December 2014

First oil

Precarious present, uncertain future

Pramod Kulkarni / World Oil


“We were eyeball-to-eyeball and the other fellow just blinked.”—U.S. Secretary of State Dean Rusk during the 1962 Cuban missile crisis.

The Cuban missile crisis was a classic eyeball-to-eyeball confrontation. After the Soviet Union had placed nuclear missiles in Cuba, the U.S. imposed a naval blockade to prevent additional missiles from entering the island nation that is only 90 mi from Florida. After a tense, 13-day confrontation, the Soviet Union agreed to dismantle its missiles already in Cuba, in exchange for a U.S. public declaration not to invade Cuba without direct provocation. In secret, the U.S. also agreed to dismantle U.S.-built missiles deployed in Turkey and Italy against the Soviet Union.

At this time, there is an eyeball-to-eyeball confrontation between OPEC members and U.S. shale producers over crude oil market share. OPEC’s 12 member nations produce 30 MMbopd. Total U.S. crude oil production (conventional plus shale) has increased from 5 MMbopd in 2008 to 9 MMbopd in 2014, due primarily to liquids production from shale plays, such as the Bakken, Eagle Ford and the Permian. According to a Goldman Sachs study, as reported by Reuters, the world is producing 700,000 bopd in excess of total demand. Consequently, crude oil prices, both Brent and WTI, had dropped by about 20%. After the OPEC decision on Nov. 27, oil prices dropped an additional 10%, to below $70/bbl.

While U.S. crude oil production does not reach international markets, due to a ban on the export of oil (other than exceptions for Alaskan crude and marginal exports to Canada) since 1975, the additional barrels do impact the worldwide movement of crude oil and its prices. Light crude oil from U.S. shale plays is increasingly displacing imports of crudes from Nigeria and the Middle East, that have served as feedstocks to U.S. refineries. This crude is now available on the world markets, and it is impacting OPEC’s Asian market share.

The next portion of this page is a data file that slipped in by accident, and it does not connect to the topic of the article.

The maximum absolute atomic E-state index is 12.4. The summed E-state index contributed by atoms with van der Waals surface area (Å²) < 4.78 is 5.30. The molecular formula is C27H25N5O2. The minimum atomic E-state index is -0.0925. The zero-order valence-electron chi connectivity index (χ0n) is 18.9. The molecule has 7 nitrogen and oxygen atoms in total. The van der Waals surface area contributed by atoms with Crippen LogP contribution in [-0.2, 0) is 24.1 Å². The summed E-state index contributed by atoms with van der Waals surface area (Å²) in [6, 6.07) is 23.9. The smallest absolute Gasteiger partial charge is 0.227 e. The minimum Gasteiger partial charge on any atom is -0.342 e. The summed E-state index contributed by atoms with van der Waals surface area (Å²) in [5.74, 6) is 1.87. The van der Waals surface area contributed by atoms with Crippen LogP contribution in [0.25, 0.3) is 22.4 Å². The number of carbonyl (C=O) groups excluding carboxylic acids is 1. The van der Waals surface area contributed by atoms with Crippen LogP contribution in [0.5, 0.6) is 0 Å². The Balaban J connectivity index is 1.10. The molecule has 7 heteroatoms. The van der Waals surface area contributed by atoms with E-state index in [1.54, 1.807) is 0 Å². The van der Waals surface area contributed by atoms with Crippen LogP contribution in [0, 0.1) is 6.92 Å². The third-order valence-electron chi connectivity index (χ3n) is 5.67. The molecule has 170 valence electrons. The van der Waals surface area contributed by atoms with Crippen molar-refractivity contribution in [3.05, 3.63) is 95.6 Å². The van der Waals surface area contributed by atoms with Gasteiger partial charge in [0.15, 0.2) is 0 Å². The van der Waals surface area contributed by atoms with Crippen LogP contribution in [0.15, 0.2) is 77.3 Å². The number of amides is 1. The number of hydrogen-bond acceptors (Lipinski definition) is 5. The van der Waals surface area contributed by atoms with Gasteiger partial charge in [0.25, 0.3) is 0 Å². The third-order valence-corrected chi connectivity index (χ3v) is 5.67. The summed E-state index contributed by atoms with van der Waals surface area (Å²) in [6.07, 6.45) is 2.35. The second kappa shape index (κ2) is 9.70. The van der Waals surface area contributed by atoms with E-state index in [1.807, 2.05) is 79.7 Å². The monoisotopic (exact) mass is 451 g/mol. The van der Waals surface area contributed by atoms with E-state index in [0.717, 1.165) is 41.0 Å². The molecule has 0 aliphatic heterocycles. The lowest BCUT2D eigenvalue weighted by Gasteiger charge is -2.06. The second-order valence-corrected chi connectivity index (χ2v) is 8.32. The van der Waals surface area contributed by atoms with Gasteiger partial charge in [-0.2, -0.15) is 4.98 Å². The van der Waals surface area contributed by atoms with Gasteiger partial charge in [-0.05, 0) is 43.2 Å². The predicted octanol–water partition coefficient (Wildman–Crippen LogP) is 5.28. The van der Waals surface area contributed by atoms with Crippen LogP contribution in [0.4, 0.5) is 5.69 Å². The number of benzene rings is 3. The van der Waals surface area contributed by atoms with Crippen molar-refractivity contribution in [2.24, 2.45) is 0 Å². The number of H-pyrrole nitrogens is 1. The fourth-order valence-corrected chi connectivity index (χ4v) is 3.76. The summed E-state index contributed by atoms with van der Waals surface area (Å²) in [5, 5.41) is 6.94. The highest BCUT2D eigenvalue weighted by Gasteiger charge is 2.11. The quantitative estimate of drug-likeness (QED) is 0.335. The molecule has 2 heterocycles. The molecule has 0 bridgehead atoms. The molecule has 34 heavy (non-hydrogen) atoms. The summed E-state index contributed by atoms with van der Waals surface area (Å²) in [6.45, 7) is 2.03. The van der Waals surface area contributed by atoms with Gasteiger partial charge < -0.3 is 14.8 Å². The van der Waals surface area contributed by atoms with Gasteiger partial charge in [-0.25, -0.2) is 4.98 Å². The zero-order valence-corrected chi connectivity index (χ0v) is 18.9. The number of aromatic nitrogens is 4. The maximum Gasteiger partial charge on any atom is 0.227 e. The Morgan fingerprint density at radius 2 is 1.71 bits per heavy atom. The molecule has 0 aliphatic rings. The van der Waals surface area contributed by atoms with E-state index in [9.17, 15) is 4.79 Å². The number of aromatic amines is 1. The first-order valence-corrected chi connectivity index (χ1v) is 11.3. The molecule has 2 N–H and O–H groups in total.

The rich OPEC nations, such as Saudi Arabia, UAE and Qatar, could ride out the low-price market for a few years. However, the relatively poor OPEC countries (Venezuela, Iran, Iraq, Nigeria and Libya) were hoping for a 1-MMbopd production cut, to help sustain oil prices above $80/bbl. Iran is already suffering from U.S. and EU export sanctions. Outside OPEC, Russia is suffering from both low oil prices and sanctions. The Russian ruble has weakened 37% against the U.S. dollar this year, including a 13% drop in November. In fact, some conspiracy theorists have suggested that the Saudi Arabian insistence on protecting market share hinges on a U.S.-Saudi attempt to weaken Iran and Russia. They point to the collapse of the Soviet Union during the Reagan administration as a
historical example.

Who will blink first? I’m afraid it may have to be the U.S. shale producers, who have only an economic motive and don’t necessarily have to cater to other motivations to keep fields operating, such as keeping employees working or protecting the national interest. If the global oil and gas industry was controlled by one entity, it would make sense to use the same economic logic that oil companies use to make their project investment decisions. Ideally, this global operator would exhaust most of the oil in the Middle East, which has the lowest lifting cost, and then fund the large offshore projects, followed by North American shale, and finally, the heavy oil and oil sands projects.

I expect to see a low-price environment for the foreseeable future. The U.S. shale production may dwindle to the prime sweet spots in the Bakken, Eagle Ford and the Permian. The low-price environment has served as a quantitative easing of more than a $1 trillion for the world economy. Over time, global spending and manufacturing will increase and the oil prices will start moving up once again. How quickly the transition will take place is anybody’s guess. wo-box_blue.gif

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Pramod Kulkarni
World Oil
Pramod Kulkarni
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